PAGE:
I don’t know how much readers actually care about the awards books win, but Elizabeth Strout’s novel Olive Kitteridge won the Pulitzer in 2009 and the book has been languishing on my tbr shelf since about then. It was June’s #bookspin choice on Litsy and I just managed to get it finished. Well, I shouldn’t say “managed” – that sounds like it was a book I had to force myself to read and it most certainly was not.
Truthfully, though, I wasn’t quite sure what to make of the titular character or the novel’s structure when I first started reading. The novel is written as a collection of short stories in which Olive Kitteridge often figures only peripherally. In the first story “Pharmacy” we meet her husband, Henry, a kind and patient man who owns the pharmacy of the title. He seems quite capable of managing Olive’s prickly personality. When he suggests they invite his new employee Denise to dinner Olive responds that she is “Not keen on it.”
Olive’s relationship with her son, Christopher, is also strained. She loves him, but she is not, it seems, a mother given to the warm fuzzies. When adult Christopher, a podiatrist, marries Suzanne, Olive fights “the sensation of moving underwater – a panicky, dismal feeling…”. When she overhears Suzanne making unkind remarks about her, she exacts a small revenge.
…there is no reason, if Dr. Sue is going to live near Olive, that Olive can’t occasionally take a little of this, a little of that – just to keep the self-doubt alive. Give her a little burst. Because Christopher doesn’t need to be living with a woman who thinks she knows everything.
Olive comes across as rigid and unsympathetic. As a former school teacher she was feared. One of her former students, whom we meet in the story “Incoming Tide” says that “He’d been scared of her, even while liking her.” It turns out, though, that our initial assessment of Mrs. Kitteridge couldn’t be further from the truth. The humanity bursts out of her in ways that are, quite frankly, breathtaking.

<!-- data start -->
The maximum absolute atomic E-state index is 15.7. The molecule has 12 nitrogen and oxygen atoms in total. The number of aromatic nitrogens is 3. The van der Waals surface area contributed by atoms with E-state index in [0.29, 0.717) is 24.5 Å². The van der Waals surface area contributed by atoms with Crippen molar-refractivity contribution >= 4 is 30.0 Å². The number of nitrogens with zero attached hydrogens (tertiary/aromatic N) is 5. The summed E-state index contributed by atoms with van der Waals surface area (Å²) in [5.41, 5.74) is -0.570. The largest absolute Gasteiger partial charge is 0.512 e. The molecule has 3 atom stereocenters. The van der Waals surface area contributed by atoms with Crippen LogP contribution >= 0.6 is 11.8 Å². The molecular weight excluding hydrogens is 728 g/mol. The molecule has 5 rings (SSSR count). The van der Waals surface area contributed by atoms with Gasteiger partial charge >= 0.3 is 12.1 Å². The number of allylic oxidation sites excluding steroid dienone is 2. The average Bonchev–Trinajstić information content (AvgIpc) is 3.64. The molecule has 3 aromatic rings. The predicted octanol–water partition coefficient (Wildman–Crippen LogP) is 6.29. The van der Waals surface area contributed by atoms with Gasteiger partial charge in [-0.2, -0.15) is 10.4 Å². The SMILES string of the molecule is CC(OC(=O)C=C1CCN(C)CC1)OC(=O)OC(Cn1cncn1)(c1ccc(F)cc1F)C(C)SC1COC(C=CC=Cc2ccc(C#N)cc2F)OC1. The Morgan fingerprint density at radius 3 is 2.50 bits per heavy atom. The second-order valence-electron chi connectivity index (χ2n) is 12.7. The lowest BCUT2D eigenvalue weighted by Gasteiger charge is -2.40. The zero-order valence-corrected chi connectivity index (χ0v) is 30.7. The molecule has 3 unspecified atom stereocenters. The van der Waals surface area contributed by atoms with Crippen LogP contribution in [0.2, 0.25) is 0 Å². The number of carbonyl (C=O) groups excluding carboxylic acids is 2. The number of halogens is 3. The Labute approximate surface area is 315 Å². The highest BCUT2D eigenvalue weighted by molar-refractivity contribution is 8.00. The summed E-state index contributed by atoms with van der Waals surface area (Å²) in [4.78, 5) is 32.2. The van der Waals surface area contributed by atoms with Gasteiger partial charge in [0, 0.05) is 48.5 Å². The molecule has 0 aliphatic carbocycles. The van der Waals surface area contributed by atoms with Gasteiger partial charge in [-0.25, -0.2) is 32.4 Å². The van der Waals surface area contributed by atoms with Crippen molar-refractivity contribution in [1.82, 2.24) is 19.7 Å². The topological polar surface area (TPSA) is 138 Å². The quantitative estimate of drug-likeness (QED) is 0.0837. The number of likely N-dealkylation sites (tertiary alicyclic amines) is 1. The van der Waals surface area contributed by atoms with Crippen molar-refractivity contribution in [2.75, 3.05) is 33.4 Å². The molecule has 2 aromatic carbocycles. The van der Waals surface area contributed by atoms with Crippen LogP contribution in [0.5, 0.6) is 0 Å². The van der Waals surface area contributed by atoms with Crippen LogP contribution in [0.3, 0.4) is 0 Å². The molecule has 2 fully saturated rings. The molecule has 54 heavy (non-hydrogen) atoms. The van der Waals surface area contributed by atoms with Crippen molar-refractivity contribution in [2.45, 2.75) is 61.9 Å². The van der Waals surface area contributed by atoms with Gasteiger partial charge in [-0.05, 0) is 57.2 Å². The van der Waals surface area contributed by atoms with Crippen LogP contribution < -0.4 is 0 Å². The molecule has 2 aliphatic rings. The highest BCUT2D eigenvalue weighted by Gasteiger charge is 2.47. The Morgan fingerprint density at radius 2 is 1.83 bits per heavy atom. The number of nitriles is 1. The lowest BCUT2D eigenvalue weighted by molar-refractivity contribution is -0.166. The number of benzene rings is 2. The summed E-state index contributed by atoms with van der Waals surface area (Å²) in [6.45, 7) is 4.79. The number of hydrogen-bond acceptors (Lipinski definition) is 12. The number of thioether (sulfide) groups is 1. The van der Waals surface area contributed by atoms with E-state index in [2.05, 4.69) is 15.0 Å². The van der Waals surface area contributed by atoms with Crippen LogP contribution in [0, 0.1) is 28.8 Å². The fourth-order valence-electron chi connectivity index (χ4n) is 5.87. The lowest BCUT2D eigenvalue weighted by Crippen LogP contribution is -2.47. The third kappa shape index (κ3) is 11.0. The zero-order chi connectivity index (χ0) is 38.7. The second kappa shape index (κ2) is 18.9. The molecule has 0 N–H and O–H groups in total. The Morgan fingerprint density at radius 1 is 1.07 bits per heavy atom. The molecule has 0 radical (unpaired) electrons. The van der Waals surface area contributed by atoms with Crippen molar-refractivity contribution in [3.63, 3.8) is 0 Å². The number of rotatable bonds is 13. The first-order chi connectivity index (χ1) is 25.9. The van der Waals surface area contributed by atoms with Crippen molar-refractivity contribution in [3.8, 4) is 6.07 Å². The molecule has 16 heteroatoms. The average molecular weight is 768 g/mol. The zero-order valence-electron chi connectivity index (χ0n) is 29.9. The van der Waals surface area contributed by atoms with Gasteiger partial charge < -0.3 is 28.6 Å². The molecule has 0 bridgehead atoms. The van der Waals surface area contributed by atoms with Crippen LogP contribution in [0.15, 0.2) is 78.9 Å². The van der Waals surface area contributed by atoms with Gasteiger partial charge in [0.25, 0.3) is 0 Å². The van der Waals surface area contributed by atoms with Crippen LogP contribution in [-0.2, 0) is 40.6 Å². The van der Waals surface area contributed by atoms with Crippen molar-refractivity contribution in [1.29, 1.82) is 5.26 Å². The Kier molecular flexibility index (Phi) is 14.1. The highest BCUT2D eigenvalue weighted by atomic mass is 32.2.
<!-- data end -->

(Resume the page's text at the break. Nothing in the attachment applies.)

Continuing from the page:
In “Starving” a chance encounter with a young girl suffering from anorexia shows us one of the first cracks in Olive’s steely exterior.
Olive Kitteridge was crying. If there was anyone in town Harmon believed he would never see cry, Olive was that person. But there she sat, large and big-wristed, her mouth quivering, tears coming from her eyes. She shook her head slightly, as though the girl needn’t apologize.
Olive shook her head again, blew her nose. She looked at Nina, and said quietly, “I don’t know who you are, but young lady, you’re breaking my heart.”
This is just one instance of Olive demonstrating a tremendous amount of compassion and empathy. There are many more in this novel, and the cumulative effect of all these elliptical moments in a life is stunning. Each story is perfection and each character is fully realized. There are moments of tragedy and hope, of humour and despair; that is, there all the moments that make up a life.
Although I am sorry that I waited so long to read this novel, I am also thrilled that I got to discover it for the first time. I loved it and highly recommend it.